"Sure it's a big discovery but..."
To be of any real worth, how big is Big? Proving the 'Lateral Extent' of this
Grade so far: FAIL.
Two months of drilling on 19 sites over 500 acres so far had brought disappointment and a
bill of almost $100,000. But this time today, for the first time in 75 years, we 'strike paydirt'.
|Minimal distance to top-of-rock.
|No vertical limit.Drills solid as deep as you can drill.
At last, the desired dolomite and no end to it. A minute before
we were bust but now we had a new problem:
The Big Question: how far does this rock extend horizontally?
On site, we call on DNR geologist and limestone expert Ardel Rueff. His Rule of Thumb: "A 30 foot highwall
produces 100,000 tons per acre". So now we drill out from the center to measure the boundaries of the deposit.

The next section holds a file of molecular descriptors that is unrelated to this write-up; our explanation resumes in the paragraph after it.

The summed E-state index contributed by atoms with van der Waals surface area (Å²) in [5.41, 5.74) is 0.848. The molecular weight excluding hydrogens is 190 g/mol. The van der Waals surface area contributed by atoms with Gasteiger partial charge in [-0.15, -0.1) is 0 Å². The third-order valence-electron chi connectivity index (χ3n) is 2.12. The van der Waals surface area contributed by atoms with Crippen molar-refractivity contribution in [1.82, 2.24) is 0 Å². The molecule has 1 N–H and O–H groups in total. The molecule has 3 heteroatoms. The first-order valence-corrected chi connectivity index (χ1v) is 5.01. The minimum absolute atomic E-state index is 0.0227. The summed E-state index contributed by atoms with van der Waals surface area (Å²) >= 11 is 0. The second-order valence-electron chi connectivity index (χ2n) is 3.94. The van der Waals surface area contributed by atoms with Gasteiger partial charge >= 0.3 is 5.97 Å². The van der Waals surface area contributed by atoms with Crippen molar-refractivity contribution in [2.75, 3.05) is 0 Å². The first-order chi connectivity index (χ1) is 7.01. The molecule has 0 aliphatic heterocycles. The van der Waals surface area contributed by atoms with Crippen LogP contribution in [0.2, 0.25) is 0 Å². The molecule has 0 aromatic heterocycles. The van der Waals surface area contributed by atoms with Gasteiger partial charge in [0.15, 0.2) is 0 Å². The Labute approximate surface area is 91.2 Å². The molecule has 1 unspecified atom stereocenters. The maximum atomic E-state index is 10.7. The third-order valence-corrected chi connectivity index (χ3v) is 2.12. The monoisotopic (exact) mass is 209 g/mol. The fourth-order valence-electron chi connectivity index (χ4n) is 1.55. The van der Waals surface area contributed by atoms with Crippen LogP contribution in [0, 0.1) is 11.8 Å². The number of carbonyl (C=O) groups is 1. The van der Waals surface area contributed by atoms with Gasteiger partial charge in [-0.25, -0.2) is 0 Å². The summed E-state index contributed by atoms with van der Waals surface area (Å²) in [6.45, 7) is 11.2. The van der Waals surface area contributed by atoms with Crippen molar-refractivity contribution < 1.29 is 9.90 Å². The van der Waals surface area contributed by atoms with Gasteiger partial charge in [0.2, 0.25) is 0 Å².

Fortunately for us, the previous miners of the Big Lode had left a network of hillside haul roads
ringing our hilltop discovery. The roads encircle acres of potential reserves. With those roads already built, we
can move fast, not needing a bulldozer to push a road through dense hardwood forest we had been struggling with for two months.
Below the dump from the Big Bill's twin shafts we drill down the center of an existing haul road. And hit solid stone.
But wait! Not every drill hole will hit consolidated stone, right?. But it seems to here. How far could
this go on? I call a conference of Clayton Francois, driller/blaster, and Ardel Rueff, DNR geologist. If we go downhill
and it proves to be stone, we get the option of quarrying from that drill hole back to where we started. Each hole
that proves consolidated rock extends the reserve.
Verdict: Drill on, until we run out of reserves.
We never do. We drill around the mountain top and prove an 8 acre reserve. We
stop because, at $6/ton for retail, say, we just proved $4,800,000 of
rock. Not a bad day. But will this end our 75 year 'dry spell'?